[This blog entry was originally presented as an oral commentary on Northeast Public Radio on February 12, 2015, and is available on the WAMC website. The contents of this post are solely the responsibility of the author alone and do not represent the views of the Bioethics Program or Union Graduate College.]

Can Safety, Freedom And Rationing Co-Exist For The Elderly?

by Susan Mathews, Bioethics Program Alumna (2014)

In a recent op-ed article, Dr. Ezekiel Emanuel, former Special Advisor for Health Policy to the Obama Administration, stated that he did not want to live beyond the age of 75. At that point, his productive life would be over and he become a burden rather than a benefit to his family, his friends and his country.

Whether or not you agree with Dr. Emanuel’s provocative statement, he raised an important point in his article: in order to contain health care costs, Americans will have to make difficult decisions about rationing of medical care. This is particularly true of end-of-life care for the elderly, which is a significant contributor to medical spending in the United States.

The problem will only become more acute in the coming years. The 65 and over population is projected to grow from 13 percent of the population today to 20 percent by the year 2030. In that same period, the population of the “old-old” (85+) will quadruple as the large baby boomer cohort reaches these advanced ages.

So as explicit rationing of medical care becomes a reality, how can costs be managed while still respecting the rights and safety of the elderly?

To read more, click here.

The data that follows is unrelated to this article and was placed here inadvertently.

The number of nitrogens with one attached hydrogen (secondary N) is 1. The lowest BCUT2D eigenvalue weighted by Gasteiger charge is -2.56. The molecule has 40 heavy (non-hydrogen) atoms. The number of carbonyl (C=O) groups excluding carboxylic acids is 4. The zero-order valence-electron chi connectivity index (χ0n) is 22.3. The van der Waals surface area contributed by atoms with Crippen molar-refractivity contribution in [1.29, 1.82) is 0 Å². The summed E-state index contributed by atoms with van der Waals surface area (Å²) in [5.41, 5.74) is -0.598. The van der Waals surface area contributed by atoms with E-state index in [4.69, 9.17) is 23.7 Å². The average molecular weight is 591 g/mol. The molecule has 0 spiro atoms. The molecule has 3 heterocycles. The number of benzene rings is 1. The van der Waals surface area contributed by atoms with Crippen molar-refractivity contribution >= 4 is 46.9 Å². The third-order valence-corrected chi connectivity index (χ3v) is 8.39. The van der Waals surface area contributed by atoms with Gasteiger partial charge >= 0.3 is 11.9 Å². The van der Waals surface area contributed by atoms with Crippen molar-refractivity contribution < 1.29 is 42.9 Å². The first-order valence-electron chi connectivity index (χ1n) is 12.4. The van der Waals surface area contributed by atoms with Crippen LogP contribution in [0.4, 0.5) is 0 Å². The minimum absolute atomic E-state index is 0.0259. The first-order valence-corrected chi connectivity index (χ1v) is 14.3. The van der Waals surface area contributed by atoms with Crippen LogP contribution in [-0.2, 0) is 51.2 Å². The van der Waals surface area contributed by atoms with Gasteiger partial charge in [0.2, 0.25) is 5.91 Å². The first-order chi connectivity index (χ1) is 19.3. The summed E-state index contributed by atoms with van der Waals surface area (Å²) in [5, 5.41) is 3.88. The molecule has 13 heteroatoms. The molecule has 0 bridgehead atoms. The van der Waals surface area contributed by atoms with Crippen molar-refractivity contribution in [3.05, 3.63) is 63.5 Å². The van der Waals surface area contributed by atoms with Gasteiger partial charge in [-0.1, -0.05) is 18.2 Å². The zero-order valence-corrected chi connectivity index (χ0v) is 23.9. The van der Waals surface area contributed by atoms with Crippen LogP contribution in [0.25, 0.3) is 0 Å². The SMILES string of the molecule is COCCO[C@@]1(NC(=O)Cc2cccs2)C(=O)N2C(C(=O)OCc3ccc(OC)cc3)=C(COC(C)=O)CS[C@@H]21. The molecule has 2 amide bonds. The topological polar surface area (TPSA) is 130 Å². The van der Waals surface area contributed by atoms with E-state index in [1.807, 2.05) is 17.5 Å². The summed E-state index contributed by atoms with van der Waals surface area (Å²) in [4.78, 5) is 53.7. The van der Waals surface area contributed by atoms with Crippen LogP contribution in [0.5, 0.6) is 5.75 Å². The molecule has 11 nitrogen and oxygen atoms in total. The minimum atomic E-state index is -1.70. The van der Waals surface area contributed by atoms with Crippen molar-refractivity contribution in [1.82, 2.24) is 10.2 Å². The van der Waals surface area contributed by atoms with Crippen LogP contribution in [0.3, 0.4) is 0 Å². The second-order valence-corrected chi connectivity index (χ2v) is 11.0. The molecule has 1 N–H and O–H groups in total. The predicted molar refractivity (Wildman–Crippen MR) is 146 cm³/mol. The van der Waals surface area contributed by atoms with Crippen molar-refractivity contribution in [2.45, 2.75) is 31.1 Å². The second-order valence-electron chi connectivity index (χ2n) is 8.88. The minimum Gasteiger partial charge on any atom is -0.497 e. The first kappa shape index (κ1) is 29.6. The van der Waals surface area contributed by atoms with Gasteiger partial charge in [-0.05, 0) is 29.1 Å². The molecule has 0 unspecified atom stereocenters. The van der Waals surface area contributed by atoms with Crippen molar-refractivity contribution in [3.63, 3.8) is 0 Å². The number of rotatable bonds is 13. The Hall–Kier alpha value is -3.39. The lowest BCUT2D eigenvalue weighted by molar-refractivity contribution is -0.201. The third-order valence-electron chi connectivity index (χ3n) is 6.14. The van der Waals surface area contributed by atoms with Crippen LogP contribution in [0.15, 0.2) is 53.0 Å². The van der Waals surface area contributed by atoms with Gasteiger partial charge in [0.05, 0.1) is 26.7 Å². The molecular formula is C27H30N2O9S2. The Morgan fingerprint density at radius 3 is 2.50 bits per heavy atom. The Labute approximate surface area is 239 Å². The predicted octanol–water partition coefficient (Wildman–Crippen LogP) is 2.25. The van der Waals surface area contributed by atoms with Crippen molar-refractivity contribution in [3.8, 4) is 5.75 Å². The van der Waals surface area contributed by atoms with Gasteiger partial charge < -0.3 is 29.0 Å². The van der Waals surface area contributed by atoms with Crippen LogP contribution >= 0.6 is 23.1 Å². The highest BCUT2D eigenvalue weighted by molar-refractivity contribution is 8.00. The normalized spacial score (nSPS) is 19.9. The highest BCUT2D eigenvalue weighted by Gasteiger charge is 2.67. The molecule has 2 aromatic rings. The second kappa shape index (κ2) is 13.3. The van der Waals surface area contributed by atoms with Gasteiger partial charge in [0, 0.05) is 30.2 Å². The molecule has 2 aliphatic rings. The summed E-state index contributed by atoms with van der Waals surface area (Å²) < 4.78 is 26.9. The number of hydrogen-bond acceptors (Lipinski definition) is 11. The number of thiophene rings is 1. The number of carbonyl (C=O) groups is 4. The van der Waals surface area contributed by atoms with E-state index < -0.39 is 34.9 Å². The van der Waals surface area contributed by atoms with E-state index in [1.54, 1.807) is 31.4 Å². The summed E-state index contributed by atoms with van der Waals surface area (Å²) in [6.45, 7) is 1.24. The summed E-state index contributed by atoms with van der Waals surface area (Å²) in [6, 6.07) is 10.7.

[This post is a summary of an article published on Life Matters Media on January 16, 2015. The contents of this blog are solely the responsibility of the author and do not represent the views of the Bioethics Program or Union Graduate College.]

 

Taking the Icy Plunge (Or Not)

by Sean Philpott-Jones, Director of the Center for Bioethics and Clinical Leadership

There’s an epidemic that is sweeping this country. It’s not Ebola, despite all of the hype and misinformation about that disease that has dominated the news in the past two weeks. Rather, I’m talking about the ice bucket challenge.

Anyone who has watched television in the last couple of weeks has seen this: newscasters, celebrities and athletes like Matt Lauer, Martha Stewart and Nick Swisher being doused with a bucket of ice water in the name of charity. The goal of the ice bucket challenge is to raise money and awareness about amyotrophic lateral sclerosis (ALS, also known as Lou Gehrig’s disease).

ALS is a neurodegenerative disease that affects nearly 30,000 Americans. It primarily affects people in their mid-40s to mid-60s, and is characterized by an increasing loss of motor function. Initial symptoms include muscle weakness or slurred speech. As the disease progresses these symptoms become increasingly pronounced. Patients with ALS gradually lose the ability to walk, speak, eat and (eventually) breathe. They slowly become prisoners in their own bodies, fully aware but trapped in an increasingly uncooperative shell.

The root cause of the disease is still unknown, and there is no known cure. Treatments can slow the onset of symptoms, but most patients succumb to the disease rather quickly. The majority of people living with ALS die within 3-5 years of their initial diagnosis, although there are notable exceptions like famed physicist Stephen Hawking, who has lived with the disease for over 50 years

The federal government spends about $60 million on ALS research. Private organizations like the ALS Association also spend money, both to develop new treatments and to provide care for those affected by the disease. As a non-profit organization, however, the ALS Association depends on contributions from people like you and me, and that’s where the ice bucket challenge comes in.

The challenge is simple. A person either donates $100 to the ALS Association or agrees to post a video of them getting doused with ice water on a social media site like Facebook (usually with a hash tag like #IceBucketChallenge or #StrikeOutALS). That person then challenges three of their friends to do the same: donate or get doused.